In Assange Case, British Judge Rejects US Government’s Extradition Request
Citing harsh federal prison conditions in the United States, a British district court judge rejected the United States government’s extradition request against WikiLeaks founder Julian Assange.
Judge Vanessa Baraitser accepted that Assange was diagnosed with a “recurrent depressive disorder.” Although he functions at a high level, she accepted he was diagnosed with autism as well.
She accepted that he would likely be imprisoned at a supermax prison in the U.S. under special administrative measures (SAMs) and would find a way to commit suicide.
“I am satisfied that, in these harsh conditions, Mr. Assange’s mental health would deteriorate causing him to commit suicide with the ‘single minded determination’ of his autism spectrum disorder,” Baraitser declared.
“I find that the mental condition of Mr. Assange is such that it would be oppressive to extradite him to the United States of America.”
The judge highlighted Jeffrey Epstein’s suicide as well as the suicide attempt by Chelsea Manning in the Alexandria Detention Center, where Assange would be held before and during trial.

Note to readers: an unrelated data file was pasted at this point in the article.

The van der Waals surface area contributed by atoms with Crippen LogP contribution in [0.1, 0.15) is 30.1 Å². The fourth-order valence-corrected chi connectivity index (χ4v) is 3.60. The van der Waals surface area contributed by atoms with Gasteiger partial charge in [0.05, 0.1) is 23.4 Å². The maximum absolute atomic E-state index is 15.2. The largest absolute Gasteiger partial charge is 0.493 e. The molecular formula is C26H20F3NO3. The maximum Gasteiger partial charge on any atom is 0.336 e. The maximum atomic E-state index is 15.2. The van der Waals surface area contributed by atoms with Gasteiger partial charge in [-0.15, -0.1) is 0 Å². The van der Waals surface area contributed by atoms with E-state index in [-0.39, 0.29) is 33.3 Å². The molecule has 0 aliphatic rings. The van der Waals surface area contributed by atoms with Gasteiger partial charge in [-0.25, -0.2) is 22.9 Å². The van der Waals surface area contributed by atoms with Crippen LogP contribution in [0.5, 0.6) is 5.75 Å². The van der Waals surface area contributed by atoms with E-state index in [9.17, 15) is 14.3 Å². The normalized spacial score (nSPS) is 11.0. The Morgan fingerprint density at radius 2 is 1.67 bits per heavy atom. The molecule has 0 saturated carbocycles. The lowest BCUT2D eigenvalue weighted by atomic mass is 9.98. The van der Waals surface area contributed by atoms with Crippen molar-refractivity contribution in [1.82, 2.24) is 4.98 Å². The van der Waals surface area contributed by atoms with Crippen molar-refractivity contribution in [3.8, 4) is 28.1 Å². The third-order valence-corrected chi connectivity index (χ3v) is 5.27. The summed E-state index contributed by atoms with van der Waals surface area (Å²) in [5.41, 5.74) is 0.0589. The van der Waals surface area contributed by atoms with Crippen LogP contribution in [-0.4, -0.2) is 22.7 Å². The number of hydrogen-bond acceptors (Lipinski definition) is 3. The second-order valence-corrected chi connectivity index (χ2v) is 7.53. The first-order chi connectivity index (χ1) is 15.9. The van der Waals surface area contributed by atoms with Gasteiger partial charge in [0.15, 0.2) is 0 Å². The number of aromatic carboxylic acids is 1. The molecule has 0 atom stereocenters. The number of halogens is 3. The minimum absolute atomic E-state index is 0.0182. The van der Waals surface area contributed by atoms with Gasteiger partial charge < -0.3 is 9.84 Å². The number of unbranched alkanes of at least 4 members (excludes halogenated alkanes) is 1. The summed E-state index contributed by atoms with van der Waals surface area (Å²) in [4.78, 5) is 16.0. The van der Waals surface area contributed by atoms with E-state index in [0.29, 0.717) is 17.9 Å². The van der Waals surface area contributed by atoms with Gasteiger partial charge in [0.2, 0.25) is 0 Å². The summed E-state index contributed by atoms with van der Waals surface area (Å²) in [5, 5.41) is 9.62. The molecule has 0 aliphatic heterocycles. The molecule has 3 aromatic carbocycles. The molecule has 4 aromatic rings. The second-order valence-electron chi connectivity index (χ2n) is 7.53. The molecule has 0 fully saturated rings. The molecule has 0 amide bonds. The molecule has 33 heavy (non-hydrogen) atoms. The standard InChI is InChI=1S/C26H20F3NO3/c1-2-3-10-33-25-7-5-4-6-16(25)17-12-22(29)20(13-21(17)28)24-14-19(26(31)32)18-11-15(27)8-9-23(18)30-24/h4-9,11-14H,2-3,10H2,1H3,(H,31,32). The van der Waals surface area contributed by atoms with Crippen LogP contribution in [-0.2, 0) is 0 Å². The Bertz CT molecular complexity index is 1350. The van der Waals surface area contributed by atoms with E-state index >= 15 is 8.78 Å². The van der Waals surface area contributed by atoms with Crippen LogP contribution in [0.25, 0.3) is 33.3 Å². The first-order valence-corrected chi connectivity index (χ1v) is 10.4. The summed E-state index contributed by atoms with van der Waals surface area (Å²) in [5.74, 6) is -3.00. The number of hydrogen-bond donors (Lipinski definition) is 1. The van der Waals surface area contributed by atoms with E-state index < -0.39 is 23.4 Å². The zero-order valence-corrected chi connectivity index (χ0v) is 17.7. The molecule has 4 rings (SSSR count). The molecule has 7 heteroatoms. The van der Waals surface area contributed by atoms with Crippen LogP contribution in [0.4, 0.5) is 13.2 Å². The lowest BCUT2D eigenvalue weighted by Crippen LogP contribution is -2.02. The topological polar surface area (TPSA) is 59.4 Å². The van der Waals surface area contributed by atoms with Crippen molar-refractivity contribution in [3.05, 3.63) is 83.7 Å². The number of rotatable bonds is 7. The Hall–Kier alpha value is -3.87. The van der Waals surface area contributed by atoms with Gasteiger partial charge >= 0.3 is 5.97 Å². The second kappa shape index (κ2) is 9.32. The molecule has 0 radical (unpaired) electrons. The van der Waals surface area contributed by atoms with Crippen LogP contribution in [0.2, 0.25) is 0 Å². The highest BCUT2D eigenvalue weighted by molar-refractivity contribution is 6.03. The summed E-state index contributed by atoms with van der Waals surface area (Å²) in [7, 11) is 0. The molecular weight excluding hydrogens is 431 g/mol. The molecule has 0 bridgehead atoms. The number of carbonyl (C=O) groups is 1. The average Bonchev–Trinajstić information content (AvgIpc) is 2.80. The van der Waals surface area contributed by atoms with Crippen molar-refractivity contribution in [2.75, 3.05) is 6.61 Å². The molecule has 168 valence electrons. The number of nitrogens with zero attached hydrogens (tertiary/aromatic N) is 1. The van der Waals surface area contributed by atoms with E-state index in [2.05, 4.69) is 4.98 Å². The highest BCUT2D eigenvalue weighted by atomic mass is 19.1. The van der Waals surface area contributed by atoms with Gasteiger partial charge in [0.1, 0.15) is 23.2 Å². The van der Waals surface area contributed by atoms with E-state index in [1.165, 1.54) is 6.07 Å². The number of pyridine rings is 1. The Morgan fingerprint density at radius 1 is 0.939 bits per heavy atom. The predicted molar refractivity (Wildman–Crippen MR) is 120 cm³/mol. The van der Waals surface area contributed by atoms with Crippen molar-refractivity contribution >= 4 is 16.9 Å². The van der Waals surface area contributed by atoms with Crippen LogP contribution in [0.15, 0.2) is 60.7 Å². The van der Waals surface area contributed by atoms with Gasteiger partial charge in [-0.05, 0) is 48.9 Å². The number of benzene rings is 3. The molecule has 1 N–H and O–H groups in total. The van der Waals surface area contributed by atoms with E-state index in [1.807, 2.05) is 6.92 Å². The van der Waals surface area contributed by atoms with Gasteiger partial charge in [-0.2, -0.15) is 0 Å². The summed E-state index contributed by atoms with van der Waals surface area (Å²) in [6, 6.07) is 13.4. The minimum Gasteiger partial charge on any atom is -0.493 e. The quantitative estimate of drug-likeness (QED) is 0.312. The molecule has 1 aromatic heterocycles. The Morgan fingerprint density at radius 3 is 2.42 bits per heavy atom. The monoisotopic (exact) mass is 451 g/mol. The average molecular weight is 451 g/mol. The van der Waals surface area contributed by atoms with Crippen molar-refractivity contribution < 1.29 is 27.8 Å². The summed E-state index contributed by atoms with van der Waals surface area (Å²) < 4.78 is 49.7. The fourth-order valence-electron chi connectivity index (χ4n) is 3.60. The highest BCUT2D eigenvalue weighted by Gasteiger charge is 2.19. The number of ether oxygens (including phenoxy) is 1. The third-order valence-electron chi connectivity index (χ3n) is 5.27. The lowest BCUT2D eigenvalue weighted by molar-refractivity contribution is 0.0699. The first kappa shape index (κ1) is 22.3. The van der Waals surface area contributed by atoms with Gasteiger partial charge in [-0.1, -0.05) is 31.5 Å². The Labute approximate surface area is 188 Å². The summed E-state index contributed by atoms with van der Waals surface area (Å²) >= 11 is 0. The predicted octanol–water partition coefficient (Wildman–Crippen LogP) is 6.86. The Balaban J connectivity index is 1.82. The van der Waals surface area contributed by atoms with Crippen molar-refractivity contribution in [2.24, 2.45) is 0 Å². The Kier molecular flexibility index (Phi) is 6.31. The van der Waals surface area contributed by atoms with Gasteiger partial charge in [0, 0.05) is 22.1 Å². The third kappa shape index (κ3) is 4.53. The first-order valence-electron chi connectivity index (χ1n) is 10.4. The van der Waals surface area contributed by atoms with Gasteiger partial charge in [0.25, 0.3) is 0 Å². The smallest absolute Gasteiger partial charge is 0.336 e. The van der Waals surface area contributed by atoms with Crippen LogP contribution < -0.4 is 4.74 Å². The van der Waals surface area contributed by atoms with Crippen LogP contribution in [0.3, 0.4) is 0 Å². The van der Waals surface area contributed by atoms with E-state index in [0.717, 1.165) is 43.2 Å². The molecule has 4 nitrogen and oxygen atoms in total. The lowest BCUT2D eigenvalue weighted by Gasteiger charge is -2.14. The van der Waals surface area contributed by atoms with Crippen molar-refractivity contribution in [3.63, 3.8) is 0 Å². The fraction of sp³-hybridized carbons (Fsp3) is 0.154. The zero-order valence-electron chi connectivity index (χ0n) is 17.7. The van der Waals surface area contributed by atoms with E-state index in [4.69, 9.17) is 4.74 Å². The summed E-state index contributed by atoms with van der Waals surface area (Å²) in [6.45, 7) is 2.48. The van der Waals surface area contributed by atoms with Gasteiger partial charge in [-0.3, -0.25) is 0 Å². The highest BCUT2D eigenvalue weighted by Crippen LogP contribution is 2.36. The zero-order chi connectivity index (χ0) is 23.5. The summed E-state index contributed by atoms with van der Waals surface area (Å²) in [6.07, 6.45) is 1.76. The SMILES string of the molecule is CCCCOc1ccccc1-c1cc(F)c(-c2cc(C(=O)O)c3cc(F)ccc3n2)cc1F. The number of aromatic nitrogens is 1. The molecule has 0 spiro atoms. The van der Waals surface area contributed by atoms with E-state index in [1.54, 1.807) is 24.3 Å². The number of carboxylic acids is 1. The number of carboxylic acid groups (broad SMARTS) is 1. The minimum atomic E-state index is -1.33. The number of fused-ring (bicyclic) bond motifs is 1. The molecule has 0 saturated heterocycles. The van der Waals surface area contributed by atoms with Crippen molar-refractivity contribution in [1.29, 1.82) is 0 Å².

Baraitser determined in “conditions of near total isolation,” and without “protective factors which moderate his risk” of committing suicide at the high-security Belmarsh prison, where he is currently detained, the authorities would not stop him from trying to end his life.
The US government will submit an appeal with the High Court of Justice, and he will have an opportunity to apply for bail from Belmarsh, where he has been detained since April 2019.
Assange was charged in 2019 with 17 counts of violating the Espionage Act and one count of conspiracy to commit a computer intrusion that contains elements of an Espionage Act offense.
A superseding indictment in 2020 contained new general allegations that targeted his speech at conferences and the role he allegedly played in helping NSA whistleblower Edward Snowden leave Hong Kong.
The charges criminalized common newsgathering practices, including the receipt and publication of secret government information. Press freedom organizations throughout the world condemned the charges.
Baraitser accepted virtually all of the allegations by the U.S. government as reasonable, which was likely alarming to all press freedom organizations following the case.
She even contended a U.S. court would protect Assange’s due process and free speech rights. But because of the “real risk” that he will be held at ADX Florence in Colorado after his trial, she declined to grant the request.
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